One thing that I also do not like with these tables is that they do not have hard keys for home/menu/back but they display these buttons in the upper part of the display. It works, but you'll probably waste screen space for these buttons... :-(

Furthermore, Archos seems to have some problems with its Android base system. Many users complain about an unresponsive and slow system (at least for the Android 5").

Looks like a great idea with high potential, but the current implementation does not meet the user's expectations. :-(

Locuth
2010-03-02, 21:03
As several authorities have already said - you cannot compare the speed of the web-interface of SqueezeCenter to a native application like iPeng, SqueezeCommander or SlimControl.
The apps are much faster and more intuitive than the browser interface.

Given that these apps cost a fraction of the hardware it all depends on what you are willing to spend on the hardware. And what you'll be doing with it besides controlling your SqueezeBox.

If you fancy an iPhone - go get it and iPeng comes for like 2% extra money.
Same for an Android phone & SqueezeCommander.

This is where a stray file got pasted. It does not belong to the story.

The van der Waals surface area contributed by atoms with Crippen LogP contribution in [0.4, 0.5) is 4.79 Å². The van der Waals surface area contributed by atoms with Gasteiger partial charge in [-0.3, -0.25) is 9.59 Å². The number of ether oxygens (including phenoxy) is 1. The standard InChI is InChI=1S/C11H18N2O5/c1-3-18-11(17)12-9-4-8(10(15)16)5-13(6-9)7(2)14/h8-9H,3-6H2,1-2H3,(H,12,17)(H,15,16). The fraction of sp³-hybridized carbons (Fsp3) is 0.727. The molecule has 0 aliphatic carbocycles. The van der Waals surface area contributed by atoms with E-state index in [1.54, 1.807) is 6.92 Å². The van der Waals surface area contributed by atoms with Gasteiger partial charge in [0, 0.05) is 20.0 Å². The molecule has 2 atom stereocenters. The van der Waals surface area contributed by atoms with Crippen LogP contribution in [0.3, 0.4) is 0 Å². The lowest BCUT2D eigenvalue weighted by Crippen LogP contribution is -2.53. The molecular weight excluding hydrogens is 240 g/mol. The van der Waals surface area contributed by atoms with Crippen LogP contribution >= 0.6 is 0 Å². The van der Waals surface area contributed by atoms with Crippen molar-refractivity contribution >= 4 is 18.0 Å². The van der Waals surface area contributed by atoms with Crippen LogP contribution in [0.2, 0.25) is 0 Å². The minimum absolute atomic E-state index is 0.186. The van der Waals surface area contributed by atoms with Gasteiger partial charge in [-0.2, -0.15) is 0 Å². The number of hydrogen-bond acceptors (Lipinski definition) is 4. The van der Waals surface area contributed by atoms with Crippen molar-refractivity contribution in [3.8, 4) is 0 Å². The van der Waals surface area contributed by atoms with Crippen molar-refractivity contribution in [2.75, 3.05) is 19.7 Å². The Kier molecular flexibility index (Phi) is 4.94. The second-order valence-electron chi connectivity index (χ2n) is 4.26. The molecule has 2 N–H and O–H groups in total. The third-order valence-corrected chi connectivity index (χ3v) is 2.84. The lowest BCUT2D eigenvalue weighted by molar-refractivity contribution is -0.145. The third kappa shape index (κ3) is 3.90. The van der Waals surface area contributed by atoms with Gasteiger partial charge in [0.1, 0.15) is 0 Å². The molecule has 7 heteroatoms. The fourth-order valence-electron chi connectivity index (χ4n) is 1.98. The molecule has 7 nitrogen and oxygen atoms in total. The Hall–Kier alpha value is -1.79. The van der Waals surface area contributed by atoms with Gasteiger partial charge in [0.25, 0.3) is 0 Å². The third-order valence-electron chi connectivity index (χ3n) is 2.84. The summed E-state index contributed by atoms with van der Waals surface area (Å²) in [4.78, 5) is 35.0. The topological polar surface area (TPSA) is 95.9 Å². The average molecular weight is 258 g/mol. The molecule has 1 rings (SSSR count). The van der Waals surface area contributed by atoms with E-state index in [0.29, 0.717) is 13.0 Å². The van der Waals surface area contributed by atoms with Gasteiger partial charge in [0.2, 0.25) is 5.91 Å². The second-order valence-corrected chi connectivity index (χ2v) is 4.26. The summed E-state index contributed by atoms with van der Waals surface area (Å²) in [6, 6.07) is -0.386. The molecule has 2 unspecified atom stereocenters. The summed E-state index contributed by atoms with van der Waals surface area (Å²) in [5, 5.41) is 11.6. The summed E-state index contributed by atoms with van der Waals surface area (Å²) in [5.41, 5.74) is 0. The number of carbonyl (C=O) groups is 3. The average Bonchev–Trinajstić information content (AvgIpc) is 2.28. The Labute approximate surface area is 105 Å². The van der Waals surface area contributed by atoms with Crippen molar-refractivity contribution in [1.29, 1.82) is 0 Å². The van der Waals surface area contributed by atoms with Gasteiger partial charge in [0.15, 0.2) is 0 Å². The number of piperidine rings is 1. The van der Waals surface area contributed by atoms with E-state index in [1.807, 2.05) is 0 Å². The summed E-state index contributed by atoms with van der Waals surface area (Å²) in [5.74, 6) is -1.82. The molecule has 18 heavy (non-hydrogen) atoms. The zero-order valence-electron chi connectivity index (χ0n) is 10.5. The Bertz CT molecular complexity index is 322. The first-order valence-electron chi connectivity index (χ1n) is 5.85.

If you merely want to control your SqueezeBox get a PDA for 30 bucks and SlimControl for another 15.
If you want to be able to make phone calls with your 'controller' get a reasonably priced smartphone like a HTC + SlimControl.

Just my 2c.
Sebastian

hunta
2010-03-03, 06:39
I have both iPeng on an 8GB iPod Touch and SqueezeController on a Nexus One.

iPeng is a more mature product and is therefore more robust and has been through one or two visual overhauls.

SqueezeController is less mature with the very occasional glitch here and there but I wouldn't say it's flaky by any means. Some might say the navigation is slightly more intuitive, although the cosmetics are still being worked on (I'm helping out on the beta programme).

One major plus for Android is the lack of restrictions on what is and isn't allowed. For instance, downloading tracks or whole albums / artists at a time to local storage is implemented in SqueezeController, but apparently disallowed (though theoretically easy to implement) by the Apple Police in their infinite wisdom. It's the principle of that which really jars for me to be honest.

In terms of applications, until one or other brings streamed playing in first there's little in it. Both will take the place of a Controller easily. You're better off focusing on your other demands for the device. If it comes down to Apple vs. Android, I'd say that rests largely on whether you're someone who likes an easy, always-works-in-its-potentially-proscriptive way approach or something more flexible, open source with the pit-falls that go with it.

FWIW I found myself in the second category.

flattermann
2010-03-03, 08:54
I have both iPeng on an 8GB iPod Touch and SqueezeController on a Nexus One.

s/Controller/Commander/ ;-)

hunta
2010-03-03, 11:49
s/Controller/Commander/ ;-)

Oops. Sorry, my bad.

I must re-read my posts.
I must re-read my posts.
I must re-read my posts.
...

:-)